Typically among the issues that arise after employment ends are whether there is any severance package, whether any monies are due the employee, whether the employee will be eligible for unemployment insurance, and what sort of reference the employer will give the employee. If there was a non-compete agreement in effect, that, of course, can generate additional issues.
There is no requirement that there be any letter (or any agreement) at all, but it's not a bad idea to have one.
Good luck to you.
Michael S. Haber is a New York attorney. As such, his responses to posted inquiries, such as the one above, are limited to his understanding of law in the jurisdiction in which he practices and not to any other jurisdiction. In addition, no response to any posted inquiry should be deemed to constitute legal advice, nor to constitute the existence of an attorney/client or other contractual or fiduciary relationship, inasmuch as rendering legal advice involves the ability of the attorney to ask appropriate questions of the person seeking such advice and to thus gather appropriate information. In addition, an attorney/client relationship is formed only by specific agreement. The purpose of this answer is to provide the questioner with general information, not to outline specific legal rights and remedies.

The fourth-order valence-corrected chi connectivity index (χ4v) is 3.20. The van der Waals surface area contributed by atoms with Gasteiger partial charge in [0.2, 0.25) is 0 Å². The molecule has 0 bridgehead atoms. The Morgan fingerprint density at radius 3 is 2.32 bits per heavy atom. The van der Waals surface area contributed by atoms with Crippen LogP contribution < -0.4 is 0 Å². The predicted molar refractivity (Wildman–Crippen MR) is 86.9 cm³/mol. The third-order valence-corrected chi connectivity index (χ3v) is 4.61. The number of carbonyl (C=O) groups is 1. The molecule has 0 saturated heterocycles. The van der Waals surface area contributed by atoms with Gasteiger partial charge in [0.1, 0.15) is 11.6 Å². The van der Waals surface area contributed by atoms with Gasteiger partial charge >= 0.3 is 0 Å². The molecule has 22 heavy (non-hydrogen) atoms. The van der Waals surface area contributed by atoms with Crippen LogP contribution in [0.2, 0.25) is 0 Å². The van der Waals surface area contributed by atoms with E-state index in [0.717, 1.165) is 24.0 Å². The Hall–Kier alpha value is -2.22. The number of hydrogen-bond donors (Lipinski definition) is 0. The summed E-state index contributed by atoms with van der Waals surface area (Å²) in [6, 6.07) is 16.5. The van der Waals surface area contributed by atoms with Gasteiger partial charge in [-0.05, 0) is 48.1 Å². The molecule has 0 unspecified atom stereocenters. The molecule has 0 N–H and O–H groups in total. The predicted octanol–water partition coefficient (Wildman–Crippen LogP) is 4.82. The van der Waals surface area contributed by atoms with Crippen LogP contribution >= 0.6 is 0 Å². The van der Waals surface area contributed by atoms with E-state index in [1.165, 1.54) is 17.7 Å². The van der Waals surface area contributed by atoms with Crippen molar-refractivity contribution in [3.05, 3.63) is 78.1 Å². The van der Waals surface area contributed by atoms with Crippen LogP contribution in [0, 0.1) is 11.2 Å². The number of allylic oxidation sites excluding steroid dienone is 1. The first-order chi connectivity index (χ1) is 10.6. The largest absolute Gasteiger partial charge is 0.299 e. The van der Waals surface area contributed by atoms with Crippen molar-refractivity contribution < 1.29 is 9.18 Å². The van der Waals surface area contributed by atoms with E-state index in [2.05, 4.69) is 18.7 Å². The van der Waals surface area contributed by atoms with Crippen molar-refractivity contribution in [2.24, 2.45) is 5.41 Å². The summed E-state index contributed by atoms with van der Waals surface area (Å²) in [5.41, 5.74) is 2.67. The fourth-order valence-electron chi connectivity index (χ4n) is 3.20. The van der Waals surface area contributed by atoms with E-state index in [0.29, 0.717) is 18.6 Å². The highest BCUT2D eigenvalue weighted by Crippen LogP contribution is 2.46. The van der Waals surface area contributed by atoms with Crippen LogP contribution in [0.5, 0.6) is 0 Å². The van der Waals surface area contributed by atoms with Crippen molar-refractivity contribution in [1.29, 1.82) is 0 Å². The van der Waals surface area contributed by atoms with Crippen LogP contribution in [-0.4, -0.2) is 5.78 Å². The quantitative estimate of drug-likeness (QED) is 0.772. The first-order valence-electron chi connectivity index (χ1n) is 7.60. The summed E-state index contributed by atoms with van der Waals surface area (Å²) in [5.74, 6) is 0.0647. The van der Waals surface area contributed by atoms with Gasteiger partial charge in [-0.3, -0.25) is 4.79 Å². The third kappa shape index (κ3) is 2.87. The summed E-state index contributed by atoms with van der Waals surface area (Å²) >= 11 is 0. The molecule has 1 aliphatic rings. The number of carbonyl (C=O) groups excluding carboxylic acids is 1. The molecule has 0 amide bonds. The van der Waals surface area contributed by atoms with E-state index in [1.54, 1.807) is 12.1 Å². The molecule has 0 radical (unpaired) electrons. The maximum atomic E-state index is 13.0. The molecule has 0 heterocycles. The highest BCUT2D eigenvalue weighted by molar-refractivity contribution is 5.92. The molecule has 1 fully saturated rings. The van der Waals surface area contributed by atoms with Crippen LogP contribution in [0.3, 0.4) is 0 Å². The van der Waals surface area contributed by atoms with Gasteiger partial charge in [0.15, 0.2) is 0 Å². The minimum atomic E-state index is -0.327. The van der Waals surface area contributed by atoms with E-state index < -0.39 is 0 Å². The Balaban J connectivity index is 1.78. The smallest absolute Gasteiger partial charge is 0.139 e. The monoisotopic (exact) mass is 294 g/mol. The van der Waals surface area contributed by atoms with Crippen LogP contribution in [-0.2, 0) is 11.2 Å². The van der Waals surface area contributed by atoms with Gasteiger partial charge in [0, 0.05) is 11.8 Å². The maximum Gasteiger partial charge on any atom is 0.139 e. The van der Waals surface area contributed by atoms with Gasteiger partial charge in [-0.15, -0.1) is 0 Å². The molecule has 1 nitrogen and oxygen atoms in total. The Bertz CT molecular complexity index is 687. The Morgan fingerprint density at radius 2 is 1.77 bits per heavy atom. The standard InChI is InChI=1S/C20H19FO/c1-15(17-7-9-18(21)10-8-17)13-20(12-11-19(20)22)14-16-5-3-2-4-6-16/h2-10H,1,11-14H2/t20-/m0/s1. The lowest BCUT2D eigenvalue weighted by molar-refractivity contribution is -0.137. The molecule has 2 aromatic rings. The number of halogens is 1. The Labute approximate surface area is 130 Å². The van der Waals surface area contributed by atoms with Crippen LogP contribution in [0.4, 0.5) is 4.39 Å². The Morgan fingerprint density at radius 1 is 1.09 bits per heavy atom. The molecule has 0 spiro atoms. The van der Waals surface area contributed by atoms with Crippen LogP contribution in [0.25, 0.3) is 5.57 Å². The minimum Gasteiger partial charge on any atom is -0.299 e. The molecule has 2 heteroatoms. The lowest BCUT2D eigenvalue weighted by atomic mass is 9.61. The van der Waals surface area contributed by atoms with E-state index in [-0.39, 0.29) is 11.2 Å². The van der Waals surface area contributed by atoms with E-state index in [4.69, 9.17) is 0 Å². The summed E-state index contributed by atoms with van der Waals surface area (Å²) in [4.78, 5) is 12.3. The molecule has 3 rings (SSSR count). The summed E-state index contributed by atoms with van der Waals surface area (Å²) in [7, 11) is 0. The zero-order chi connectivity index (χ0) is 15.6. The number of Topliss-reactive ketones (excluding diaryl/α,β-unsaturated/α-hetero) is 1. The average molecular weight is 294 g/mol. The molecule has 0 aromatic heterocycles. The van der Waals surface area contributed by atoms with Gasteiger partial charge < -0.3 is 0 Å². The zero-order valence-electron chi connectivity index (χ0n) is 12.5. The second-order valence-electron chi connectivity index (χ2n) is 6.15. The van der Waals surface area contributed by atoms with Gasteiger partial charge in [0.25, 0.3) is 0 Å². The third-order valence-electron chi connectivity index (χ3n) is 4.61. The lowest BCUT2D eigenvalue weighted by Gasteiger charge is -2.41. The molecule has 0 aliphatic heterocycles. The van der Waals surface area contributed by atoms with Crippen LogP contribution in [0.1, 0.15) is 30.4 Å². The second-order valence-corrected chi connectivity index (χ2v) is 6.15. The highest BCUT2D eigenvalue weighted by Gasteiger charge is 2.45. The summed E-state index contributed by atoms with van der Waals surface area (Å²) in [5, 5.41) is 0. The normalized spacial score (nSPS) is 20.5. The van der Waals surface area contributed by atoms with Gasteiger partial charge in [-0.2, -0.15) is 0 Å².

A good place to start is to figure out what are you gaining and what are you giving up by entering into an agreement. If there is no gain for you, do not sing anything giving up your right. Signing a covenant not to compete can land you in court at a later time. My experience is that if the employer is willing to offer you something, you will receive a proposed agreement for review. Good Luck.